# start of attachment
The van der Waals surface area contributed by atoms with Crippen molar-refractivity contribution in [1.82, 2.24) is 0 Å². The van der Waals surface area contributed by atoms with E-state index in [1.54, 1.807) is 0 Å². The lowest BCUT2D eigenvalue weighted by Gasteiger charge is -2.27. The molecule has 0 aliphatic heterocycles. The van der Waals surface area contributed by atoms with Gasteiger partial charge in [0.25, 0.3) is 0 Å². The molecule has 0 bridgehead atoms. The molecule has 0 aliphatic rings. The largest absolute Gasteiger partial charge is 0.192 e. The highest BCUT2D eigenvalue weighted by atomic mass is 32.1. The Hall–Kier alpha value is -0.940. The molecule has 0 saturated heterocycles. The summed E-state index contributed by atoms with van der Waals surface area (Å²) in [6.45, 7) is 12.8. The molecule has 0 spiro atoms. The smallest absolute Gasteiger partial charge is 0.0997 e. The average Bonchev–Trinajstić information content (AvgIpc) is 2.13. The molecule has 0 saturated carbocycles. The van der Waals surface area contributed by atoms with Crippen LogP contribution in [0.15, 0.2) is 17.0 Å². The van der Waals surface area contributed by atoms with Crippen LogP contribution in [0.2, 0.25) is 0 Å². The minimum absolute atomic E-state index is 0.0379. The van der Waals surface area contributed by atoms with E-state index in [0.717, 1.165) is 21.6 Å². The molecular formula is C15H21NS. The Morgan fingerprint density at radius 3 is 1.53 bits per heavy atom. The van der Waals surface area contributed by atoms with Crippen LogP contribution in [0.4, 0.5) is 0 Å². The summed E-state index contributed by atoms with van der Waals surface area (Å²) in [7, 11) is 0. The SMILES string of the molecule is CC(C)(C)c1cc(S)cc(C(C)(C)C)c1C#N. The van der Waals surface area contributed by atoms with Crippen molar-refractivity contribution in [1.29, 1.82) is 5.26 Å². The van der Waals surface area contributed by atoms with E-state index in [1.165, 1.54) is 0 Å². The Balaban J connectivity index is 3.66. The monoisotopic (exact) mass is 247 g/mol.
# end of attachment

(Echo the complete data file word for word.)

The van der Waals surface area contributed by atoms with Crippen molar-refractivity contribution in [1.82, 2.24) is 0 Å². The van der Waals surface area contributed by atoms with E-state index in [1.54, 1.807) is 0 Å². The lowest BCUT2D eigenvalue weighted by Gasteiger charge is -2.27. The molecule has 0 aliphatic heterocycles. The van der Waals surface area contributed by atoms with Gasteiger partial charge in [0.25, 0.3) is 0 Å². The molecule has 0 bridgehead atoms. The molecule has 0 aliphatic rings. The largest absolute Gasteiger partial charge is 0.192 e. The highest BCUT2D eigenvalue weighted by atomic mass is 32.1. The Hall–Kier alpha value is -0.940. The molecule has 0 saturated heterocycles. The summed E-state index contributed by atoms with van der Waals surface area (Å²) in [6.45, 7) is 12.8. The molecule has 0 spiro atoms. The smallest absolute Gasteiger partial charge is 0.0997 e. The average Bonchev–Trinajstić information content (AvgIpc) is 2.13. The molecule has 0 saturated carbocycles. The van der Waals surface area contributed by atoms with Crippen LogP contribution in [0.15, 0.2) is 17.0 Å². The van der Waals surface area contributed by atoms with Crippen LogP contribution in [0.2, 0.25) is 0 Å². The minimum absolute atomic E-state index is 0.0379. The van der Waals surface area contributed by atoms with E-state index in [0.717, 1.165) is 21.6 Å². The molecular formula is C15H21NS. The Morgan fingerprint density at radius 3 is 1.53 bits per heavy atom. The van der Waals surface area contributed by atoms with Crippen LogP contribution in [0.4, 0.5) is 0 Å². The summed E-state index contributed by atoms with van der Waals surface area (Å²) in [7, 11) is 0. The SMILES string of the molecule is CC(C)(C)c1cc(S)cc(C(C)(C)C)c1C#N. The van der Waals surface area contributed by atoms with Crippen molar-refractivity contribution in [1.29, 1.82) is 5.26 Å². The van der Waals surface area contributed by atoms with E-state index in [1.165, 1.54) is 0 Å². The Balaban J connectivity index is 3.66. The monoisotopic (exact) mass is 247 g/mol.